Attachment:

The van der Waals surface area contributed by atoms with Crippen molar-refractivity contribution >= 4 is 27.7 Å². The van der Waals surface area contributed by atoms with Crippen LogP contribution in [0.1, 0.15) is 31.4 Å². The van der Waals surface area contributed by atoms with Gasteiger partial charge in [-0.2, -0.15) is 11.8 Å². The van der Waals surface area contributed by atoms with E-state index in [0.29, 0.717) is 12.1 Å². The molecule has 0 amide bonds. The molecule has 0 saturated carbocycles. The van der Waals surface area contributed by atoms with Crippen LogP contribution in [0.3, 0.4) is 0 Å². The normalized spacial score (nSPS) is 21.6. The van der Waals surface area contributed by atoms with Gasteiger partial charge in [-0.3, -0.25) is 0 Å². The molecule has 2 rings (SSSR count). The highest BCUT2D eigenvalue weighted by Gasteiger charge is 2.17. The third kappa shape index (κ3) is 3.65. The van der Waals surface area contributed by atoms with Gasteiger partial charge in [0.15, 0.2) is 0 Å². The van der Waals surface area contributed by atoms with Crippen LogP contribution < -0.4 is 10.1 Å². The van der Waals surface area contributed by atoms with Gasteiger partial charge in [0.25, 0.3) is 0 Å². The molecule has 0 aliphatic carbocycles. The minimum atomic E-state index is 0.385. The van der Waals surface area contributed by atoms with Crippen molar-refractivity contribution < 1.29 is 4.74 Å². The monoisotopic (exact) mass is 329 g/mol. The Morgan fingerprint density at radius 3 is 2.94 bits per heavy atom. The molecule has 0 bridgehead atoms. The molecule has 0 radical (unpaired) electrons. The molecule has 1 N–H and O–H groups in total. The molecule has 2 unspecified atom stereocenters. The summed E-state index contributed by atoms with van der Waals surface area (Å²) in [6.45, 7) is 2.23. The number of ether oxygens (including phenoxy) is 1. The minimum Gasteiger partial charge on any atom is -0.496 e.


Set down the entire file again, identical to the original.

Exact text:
The van der Waals surface area contributed by atoms with Crippen molar-refractivity contribution >= 4 is 27.7 Å². The van der Waals surface area contributed by atoms with Crippen LogP contribution in [0.1, 0.15) is 31.4 Å². The van der Waals surface area contributed by atoms with Gasteiger partial charge in [-0.2, -0.15) is 11.8 Å². The van der Waals surface area contributed by atoms with E-state index in [0.29, 0.717) is 12.1 Å². The molecule has 0 amide bonds. The molecule has 0 saturated carbocycles. The van der Waals surface area contributed by atoms with Crippen LogP contribution in [0.3, 0.4) is 0 Å². The normalized spacial score (nSPS) is 21.6. The van der Waals surface area contributed by atoms with Gasteiger partial charge in [-0.3, -0.25) is 0 Å². The molecule has 2 rings (SSSR count). The highest BCUT2D eigenvalue weighted by Gasteiger charge is 2.17. The third kappa shape index (κ3) is 3.65. The van der Waals surface area contributed by atoms with Gasteiger partial charge in [0.15, 0.2) is 0 Å². The van der Waals surface area contributed by atoms with Crippen LogP contribution < -0.4 is 10.1 Å². The van der Waals surface area contributed by atoms with Gasteiger partial charge in [0.25, 0.3) is 0 Å². The molecule has 0 aliphatic carbocycles. The minimum atomic E-state index is 0.385. The van der Waals surface area contributed by atoms with Crippen molar-refractivity contribution < 1.29 is 4.74 Å². The monoisotopic (exact) mass is 329 g/mol. The Morgan fingerprint density at radius 3 is 2.94 bits per heavy atom. The molecule has 0 bridgehead atoms. The molecule has 0 radical (unpaired) electrons. The molecule has 1 N–H and O–H groups in total. The molecule has 2 unspecified atom stereocenters. The summed E-state index contributed by atoms with van der Waals surface area (Å²) in [6.45, 7) is 2.23. The number of ether oxygens (including phenoxy) is 1. The minimum Gasteiger partial charge on any atom is -0.496 e.